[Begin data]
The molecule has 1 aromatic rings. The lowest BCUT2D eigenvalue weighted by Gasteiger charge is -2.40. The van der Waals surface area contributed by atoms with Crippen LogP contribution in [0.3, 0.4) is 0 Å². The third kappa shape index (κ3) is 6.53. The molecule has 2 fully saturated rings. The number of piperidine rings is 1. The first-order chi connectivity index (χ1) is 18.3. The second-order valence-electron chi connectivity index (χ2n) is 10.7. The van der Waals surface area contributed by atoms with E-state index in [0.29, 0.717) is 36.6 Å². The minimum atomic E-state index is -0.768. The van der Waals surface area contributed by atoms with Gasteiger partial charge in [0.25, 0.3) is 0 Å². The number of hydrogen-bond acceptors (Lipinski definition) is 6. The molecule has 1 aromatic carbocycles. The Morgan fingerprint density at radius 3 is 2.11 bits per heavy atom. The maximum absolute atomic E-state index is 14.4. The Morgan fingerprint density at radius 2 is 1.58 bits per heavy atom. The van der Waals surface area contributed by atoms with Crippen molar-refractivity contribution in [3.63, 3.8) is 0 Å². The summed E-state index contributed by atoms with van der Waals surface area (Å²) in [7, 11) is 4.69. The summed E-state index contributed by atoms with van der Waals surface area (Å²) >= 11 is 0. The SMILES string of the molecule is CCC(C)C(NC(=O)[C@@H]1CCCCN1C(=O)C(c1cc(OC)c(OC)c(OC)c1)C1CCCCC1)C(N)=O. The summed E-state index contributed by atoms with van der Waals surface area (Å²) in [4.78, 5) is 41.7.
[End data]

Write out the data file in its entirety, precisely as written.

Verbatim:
The molecule has 1 aromatic rings. The lowest BCUT2D eigenvalue weighted by Gasteiger charge is -2.40. The van der Waals surface area contributed by atoms with Crippen LogP contribution in [0.3, 0.4) is 0 Å². The third kappa shape index (κ3) is 6.53. The molecule has 2 fully saturated rings. The number of piperidine rings is 1. The first-order chi connectivity index (χ1) is 18.3. The second-order valence-electron chi connectivity index (χ2n) is 10.7. The van der Waals surface area contributed by atoms with E-state index in [0.29, 0.717) is 36.6 Å². The minimum atomic E-state index is -0.768. The van der Waals surface area contributed by atoms with Gasteiger partial charge in [0.25, 0.3) is 0 Å². The number of hydrogen-bond acceptors (Lipinski definition) is 6. The molecule has 1 aromatic carbocycles. The Morgan fingerprint density at radius 3 is 2.11 bits per heavy atom. The maximum absolute atomic E-state index is 14.4. The Morgan fingerprint density at radius 2 is 1.58 bits per heavy atom. The van der Waals surface area contributed by atoms with Crippen molar-refractivity contribution in [3.63, 3.8) is 0 Å². The summed E-state index contributed by atoms with van der Waals surface area (Å²) in [7, 11) is 4.69. The summed E-state index contributed by atoms with van der Waals surface area (Å²) >= 11 is 0. The SMILES string of the molecule is CCC(C)C(NC(=O)[C@@H]1CCCCN1C(=O)C(c1cc(OC)c(OC)c(OC)c1)C1CCCCC1)C(N)=O. The summed E-state index contributed by atoms with van der Waals surface area (Å²) in [4.78, 5) is 41.7.